Expensive Car Owners Less Likely To Stop For Pedestrians

Mon 2nd Mar 2020

An American study has found a correlation between the price of a car and the likelihood of that car stopping for pedestrians.

Cars are required to stop by law at zebra crossings in America, but like in most countries that is not always the case, and in a study published in the Journal of Transport & Health the more expensive the car being driven up to a pedestrian crossing, the less likely it is to stop.

The study found that the average value of cars stopping at crossings was £4,560, with the value of cars that don’t stop higher at £6,180. For every increase in the value of the car, the likelihood of the driver stopping would drop by three per cent.

Dr Courtney Coughenour of the University of Nevada, which lead the research revealed that a lack of empathy from expensive car drivers could be driving the disparity: “A lower ability to interpret thoughts and feelings of others along with feelings of entitlement and narcissism may lead to a lack of empathy for pedestrians among higher SES [socioeconomic status] drivers which may result in lower yielding behaviors,” Dr Coughenour said.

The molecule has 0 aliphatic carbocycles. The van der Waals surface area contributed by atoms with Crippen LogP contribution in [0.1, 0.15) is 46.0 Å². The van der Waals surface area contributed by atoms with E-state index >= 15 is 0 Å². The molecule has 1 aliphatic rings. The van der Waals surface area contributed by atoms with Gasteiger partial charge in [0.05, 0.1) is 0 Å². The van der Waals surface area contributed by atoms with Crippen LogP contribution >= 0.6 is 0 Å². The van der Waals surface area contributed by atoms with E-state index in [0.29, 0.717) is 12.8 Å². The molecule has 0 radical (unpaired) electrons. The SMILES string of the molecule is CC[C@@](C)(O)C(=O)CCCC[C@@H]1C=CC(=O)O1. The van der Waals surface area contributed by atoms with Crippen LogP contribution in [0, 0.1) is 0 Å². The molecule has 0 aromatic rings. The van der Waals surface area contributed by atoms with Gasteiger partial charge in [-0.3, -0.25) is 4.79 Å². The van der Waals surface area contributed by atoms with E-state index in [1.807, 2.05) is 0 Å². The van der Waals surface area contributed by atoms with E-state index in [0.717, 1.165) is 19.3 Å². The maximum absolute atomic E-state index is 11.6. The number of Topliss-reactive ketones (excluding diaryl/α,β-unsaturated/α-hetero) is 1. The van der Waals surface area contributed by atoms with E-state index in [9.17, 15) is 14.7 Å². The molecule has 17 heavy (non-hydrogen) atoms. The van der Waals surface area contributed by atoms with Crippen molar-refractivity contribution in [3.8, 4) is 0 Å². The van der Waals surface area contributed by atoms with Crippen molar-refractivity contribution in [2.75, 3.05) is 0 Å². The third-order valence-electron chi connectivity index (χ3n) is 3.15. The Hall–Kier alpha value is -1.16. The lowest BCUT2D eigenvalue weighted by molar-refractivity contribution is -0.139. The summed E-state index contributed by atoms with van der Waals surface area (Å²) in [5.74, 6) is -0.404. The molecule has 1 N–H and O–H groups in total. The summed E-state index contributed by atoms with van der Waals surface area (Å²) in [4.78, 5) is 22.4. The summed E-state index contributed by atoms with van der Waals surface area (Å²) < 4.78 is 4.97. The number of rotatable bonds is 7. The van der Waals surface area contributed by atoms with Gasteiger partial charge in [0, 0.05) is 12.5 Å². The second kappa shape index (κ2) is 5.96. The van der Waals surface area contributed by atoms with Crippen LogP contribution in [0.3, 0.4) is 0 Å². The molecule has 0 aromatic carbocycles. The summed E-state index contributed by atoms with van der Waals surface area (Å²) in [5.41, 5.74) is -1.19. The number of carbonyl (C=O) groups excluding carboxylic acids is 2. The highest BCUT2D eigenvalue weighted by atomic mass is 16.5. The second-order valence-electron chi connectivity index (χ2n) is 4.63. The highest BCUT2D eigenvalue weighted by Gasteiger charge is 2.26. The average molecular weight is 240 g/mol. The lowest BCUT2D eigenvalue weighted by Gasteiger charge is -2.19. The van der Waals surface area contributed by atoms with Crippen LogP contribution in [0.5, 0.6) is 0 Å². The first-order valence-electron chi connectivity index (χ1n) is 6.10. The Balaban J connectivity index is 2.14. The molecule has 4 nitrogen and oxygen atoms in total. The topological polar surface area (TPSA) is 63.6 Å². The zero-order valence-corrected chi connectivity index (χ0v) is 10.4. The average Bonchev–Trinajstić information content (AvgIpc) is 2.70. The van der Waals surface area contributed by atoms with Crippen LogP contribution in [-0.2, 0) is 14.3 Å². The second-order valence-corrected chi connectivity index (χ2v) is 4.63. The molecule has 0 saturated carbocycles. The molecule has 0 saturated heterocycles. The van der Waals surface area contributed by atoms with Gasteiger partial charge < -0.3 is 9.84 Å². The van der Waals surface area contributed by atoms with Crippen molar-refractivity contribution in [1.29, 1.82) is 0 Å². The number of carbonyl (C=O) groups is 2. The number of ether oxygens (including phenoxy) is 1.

“Drivers of higher cost cars may have been less accustomed to and ill prepared to yield for pedestrians, as higher SES is associated with lower rates of active transportation.”

Initially set up to find if there was a link between race and gender bias in pedestrian accident rates, the study’s findings may not surprise some who have encountered drivers of certain cars on UK roads. However, the survey also revealed that of the 500 cars surveyed only 129 stopped at crossings when they were legally obliged to.